After an Australian hacker pointed out the issue, Facebook has altered its logout process to address concerns that it can still stalk users after they log out.
Nik Cubrilovic said that Facebook explained its process after he found the social networking giant's cookies - bits of information saved on a user's computer - still lets Facebook keep tabs on users.
"(L)ogging out of Facebook only de-authorizes your browser from the web application, a number of cookies (including your account number) are still sent along to all requests to facebook.com. Even if you are logged out, Facebook still knows and can track every page you visit. The only solution is to delete every Facebook cookie in your browser, or to use a separate browser for Facebook interactions," Cubrilovic said in an initial blog post on the matter.
He had also noted that Facebook's new application programming interface (API) allows applications to post status items to one's Facebook timeline without user intervention.
This may raise a privacy concern that "because you no longer have to explicitly opt-in to share an item, you may accidentally share a page or an event that you did not intend others to see," he said.
But in a subsequent blog entry this week, Cubrilovic said Facebook has made changes to the logout process and explained each part of the process and the cookies that the site uses in detail.
Cubrilovic particularly thanked Gregg Stefancik, an engineer at Facebook who reached out and worked with him on this issue.
Cookie 'destroyed on logout'
He quoted Facebook as saying five cookies retain value after the logout procedure and a browser restart, while a further two survive the logout procedure and remain as session cookies.
The five cookies that persist are datr, lu, p, L and act. The two cookies that also persist after the logout procedure as session cookies are a_user and a_xs. The most important of these is a_user, which is the users ID, he said.
"As of today, this cookie is now destroyed on logout," he said, referring to the users ID.
He also said Facebook will fix another cookie, a_user, which should be cleared upon logout but is not, due to a bug.
The other 'a' cookie, a_xs, is now also deleted on logout. a_xs is used to prevent cross-site request forgery.
On the other hand, the datr cookie is set when a browser first visits facebook.com. It supposedly helps Facebook identify suspicious login activity and keep users safe by flaggin questionable activity like failed login attempts and attempts to create multiple spam accounts.
The lu cookie is also set the first time a browser visits facebook.com and is used to identify the browser pre-fill the users email address in the login form.
It supposedly helps protect people using public computers, and the data it contains is used to make subtle changes to the login form, such as prefilling one's email address and unchecking the “Keep me logged in" option if Facebook detects multiple users signing in with the same browser.
"These cookies, by the very purpose they serve, uniquely identify the browser being used - even after logout. As a user, you have to take Facebook at their word that the purpose of these cookies is only for what is being described. The previous a_user cookie that was fixed identified your user account and has been fixed, these cookies identify the browser and are not re-associated with your logged in account," Cubrilovic said.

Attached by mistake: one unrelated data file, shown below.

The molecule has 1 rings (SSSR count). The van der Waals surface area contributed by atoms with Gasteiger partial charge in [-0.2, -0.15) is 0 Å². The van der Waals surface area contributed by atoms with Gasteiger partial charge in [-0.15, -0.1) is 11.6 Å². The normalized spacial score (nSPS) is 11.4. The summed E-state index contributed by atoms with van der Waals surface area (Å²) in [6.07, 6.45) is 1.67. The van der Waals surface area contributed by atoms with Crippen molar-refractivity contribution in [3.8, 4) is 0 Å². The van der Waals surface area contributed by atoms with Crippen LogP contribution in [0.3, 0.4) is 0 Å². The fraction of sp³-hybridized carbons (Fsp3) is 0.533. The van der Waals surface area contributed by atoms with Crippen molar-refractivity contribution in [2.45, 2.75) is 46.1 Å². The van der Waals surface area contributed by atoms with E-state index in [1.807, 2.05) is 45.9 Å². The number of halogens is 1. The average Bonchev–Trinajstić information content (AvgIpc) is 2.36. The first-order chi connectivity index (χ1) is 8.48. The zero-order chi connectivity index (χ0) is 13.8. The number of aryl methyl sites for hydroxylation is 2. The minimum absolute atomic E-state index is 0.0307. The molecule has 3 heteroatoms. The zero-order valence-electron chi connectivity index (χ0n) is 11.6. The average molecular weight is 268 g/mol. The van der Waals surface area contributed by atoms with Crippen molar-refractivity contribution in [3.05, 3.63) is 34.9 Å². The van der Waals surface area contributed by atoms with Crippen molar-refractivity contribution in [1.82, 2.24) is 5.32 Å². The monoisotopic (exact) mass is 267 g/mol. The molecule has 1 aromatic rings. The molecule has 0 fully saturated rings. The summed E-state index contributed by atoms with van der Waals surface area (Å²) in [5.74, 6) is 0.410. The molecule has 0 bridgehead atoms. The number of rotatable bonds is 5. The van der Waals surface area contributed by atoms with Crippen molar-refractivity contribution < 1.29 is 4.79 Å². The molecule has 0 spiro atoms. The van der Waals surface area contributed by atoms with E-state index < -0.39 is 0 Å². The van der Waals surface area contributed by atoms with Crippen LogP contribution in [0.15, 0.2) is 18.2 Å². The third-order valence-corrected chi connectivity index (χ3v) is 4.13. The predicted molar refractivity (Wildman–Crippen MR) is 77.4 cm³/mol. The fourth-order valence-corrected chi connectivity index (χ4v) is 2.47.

In his earlier post, Cubrilovic had noted that during logout, a number of Facebook cookies are not being deleted.
He said the cookies locale and lu are given new expiry dates, and three new cookies (W, fl, L) are set.
When he made a subsequent request to www.facebook.com as a "logged out" user, he said the primary cookies that identify him as a user are still there.
"This is not what 'logout' is supposed to mean - Facebook (is) only altering the state of the cookies instead of removing all of them when a user logs out," he said.
Such a setup allows a supposedly logged-out user to still send his or her account ID to Facebook when he or she visits any page with a Facebook "Like" button, or share button, or any other widget.
"The only solution to Facebook not knowing who you are is to delete all Facebook cookies," he said.
Facebook doing what it can, but...
But Cubrilovic said that while Facebook has "changed as much as they can change," he would still recommend that users clear cookies or use a separate browser.
"Facebook has changed as much as they can change with the logout issue. They want to retain the ability to track browsers after logout for safety and spam purposes, and they want to be able to log page requests for performance reasons etc. I would still recommend that users clear cookies or use a separate browser, though. I believe Facebook when they describe what these cookies are used for, but that is not a reason to be complacent on privacy issues and to take initiative in remaining safe," he said.
He also said he discovered many other issues and interesting areas ripe for further investigation while researching the cookie logout issue.
But he said he will take each one of them in the near future.
No information used to target ads
A separate article on the Wall Street Journal quoted a Facebook spokesman as maintaining that “no information we receive when you see a social plugin is used to target ads."
Arturo Bejar, a Facebook director of engineering, added Facebook is looking at ways to avoid sending the data altogether but that it will “take a while."
On the other hand, the WSJ quoted Facebook as saying some of the cookies identified by Cubrilovic are not logged by the system.
However, it quoted Facebook as saying one cookie is stored and is used to detect suspicious logins, and is deleted after 90 days. — TJD, GMA News